Nationals of European Economic Area (EEA) Member States and Swiss nationals
Doctors who are citizens of the EEA, with the exception of Bulgarian and Romanian nationals, and Switzerland can enter the UK freely and work here without any restrictions. Bulgarian and Romanian nationals need to seek specific permission to work in the UK.
Doctors who do not have any rights to live and work in the UK must satisfy immigration requirements appropriate to their reasons for coming to the UK. The various immigration processes can take time and doctors must factor this in when they are applying for posts. Please note: the UK has introduced a new points-based managed migration system from 2008 which will replace all existing immigration categories. Please check the BIA website for up-to-date information – www.bia.homeoffice.gov.uk
Doctors taking the Professional and Linguistic Assessment Board (PLAB) test
Doctors entering Britain to sit the PLAB test should request leave to enter the UK for the purposes of taking the PLAB test. This does not entitle them to work here.IMGs subject to the immigration rules may be admitted to the UK for a period of six months to take the PLAB test, and extensions may be granted by the BIA, with the maximum amount of leave an individual can be granted being 18 months.
On passing the PLAB test, doctors may apply to the Home Office for permission to remain in the UK to undertake a clinical attachment, or for permission to switch to a work permit/the Highly Skilled Migrant Programme to work in the NHS.
Doctors undertaking clinical attachments
Doctors seeking to enter/remain in the UK to undertake a clinical attachment can apply for leave to enter/remain which will normally be granted in line with the clinical attachment. Leave will not normally be granted for more than six weeks at a time with a maximum of six months in total.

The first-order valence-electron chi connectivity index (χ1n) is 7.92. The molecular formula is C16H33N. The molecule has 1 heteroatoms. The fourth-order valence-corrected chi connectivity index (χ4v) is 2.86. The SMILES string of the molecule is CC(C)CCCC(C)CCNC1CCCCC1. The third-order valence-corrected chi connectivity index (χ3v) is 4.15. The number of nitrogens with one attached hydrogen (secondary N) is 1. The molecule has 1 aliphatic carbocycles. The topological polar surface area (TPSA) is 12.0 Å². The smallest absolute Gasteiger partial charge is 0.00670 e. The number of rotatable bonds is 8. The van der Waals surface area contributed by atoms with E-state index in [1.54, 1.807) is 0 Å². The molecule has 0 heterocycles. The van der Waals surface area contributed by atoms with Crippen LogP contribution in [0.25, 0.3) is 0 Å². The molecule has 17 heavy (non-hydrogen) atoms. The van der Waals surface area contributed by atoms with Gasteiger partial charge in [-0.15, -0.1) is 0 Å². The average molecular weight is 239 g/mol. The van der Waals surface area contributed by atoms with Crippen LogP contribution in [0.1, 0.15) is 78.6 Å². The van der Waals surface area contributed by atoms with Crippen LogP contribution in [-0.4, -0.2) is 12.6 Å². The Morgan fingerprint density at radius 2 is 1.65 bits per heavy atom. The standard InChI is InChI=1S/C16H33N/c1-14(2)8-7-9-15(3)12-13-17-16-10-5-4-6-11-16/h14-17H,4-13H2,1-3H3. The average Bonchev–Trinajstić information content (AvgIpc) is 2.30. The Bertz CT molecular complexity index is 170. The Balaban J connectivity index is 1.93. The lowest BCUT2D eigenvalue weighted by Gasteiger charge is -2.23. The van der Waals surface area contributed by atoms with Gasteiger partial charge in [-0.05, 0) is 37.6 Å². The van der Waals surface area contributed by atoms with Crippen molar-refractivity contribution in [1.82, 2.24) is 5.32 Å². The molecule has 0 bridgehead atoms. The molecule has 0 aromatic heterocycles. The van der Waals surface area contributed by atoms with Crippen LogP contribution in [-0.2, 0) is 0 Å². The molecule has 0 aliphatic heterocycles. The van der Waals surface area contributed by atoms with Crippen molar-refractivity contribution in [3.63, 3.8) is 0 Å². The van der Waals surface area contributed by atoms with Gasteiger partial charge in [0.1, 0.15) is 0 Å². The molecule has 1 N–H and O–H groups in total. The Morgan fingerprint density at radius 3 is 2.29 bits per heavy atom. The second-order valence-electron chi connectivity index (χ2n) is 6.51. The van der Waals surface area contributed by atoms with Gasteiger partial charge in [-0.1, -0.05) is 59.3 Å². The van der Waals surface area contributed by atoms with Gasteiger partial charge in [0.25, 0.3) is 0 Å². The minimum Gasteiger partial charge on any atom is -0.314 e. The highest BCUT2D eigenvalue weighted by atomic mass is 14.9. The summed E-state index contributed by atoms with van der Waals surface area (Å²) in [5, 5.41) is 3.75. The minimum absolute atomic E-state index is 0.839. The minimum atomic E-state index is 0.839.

Doctors working in the UK
On 7 March 2006 the Department of Health announced changes to the immigration rules relating to postgraduate doctors. These changes came into effect on 3 April 2006 and mean that doctors can no longer undertake training posts on permit free postgraduate training status, with the exception of non-EEA graduates of UK medical schools undertaking a foundation programme Instead, they need to meet the requirements of another employment category. In most cases this will be work permit provisions, as has been the case for non-training medical posts for some time.
Employers must apply for the permit from Work Permits UK and will usually be required to show that no suitably qualified resident worker was available to do the job. The process is simplified if the post is considered a shortage occupation. A work permit is specific to a particular post, and if a doctor moves to another job before the work permit expires, he or she will need a new permit.
After the employer has successfully applied for a work permit, the doctor must submit an application for limited leave to remain.
Doctors are also able to work under the Highly Skilled Migrant Programme (HSMP). This programme has been changed with the new tier system. It doesn’t allow doctors from non-EAA countries to work in training posts in UK. It is initially given for 3 years and then applicant can seek a further three years under the programme, and then apply for indefinite leave to remain (permanent residency).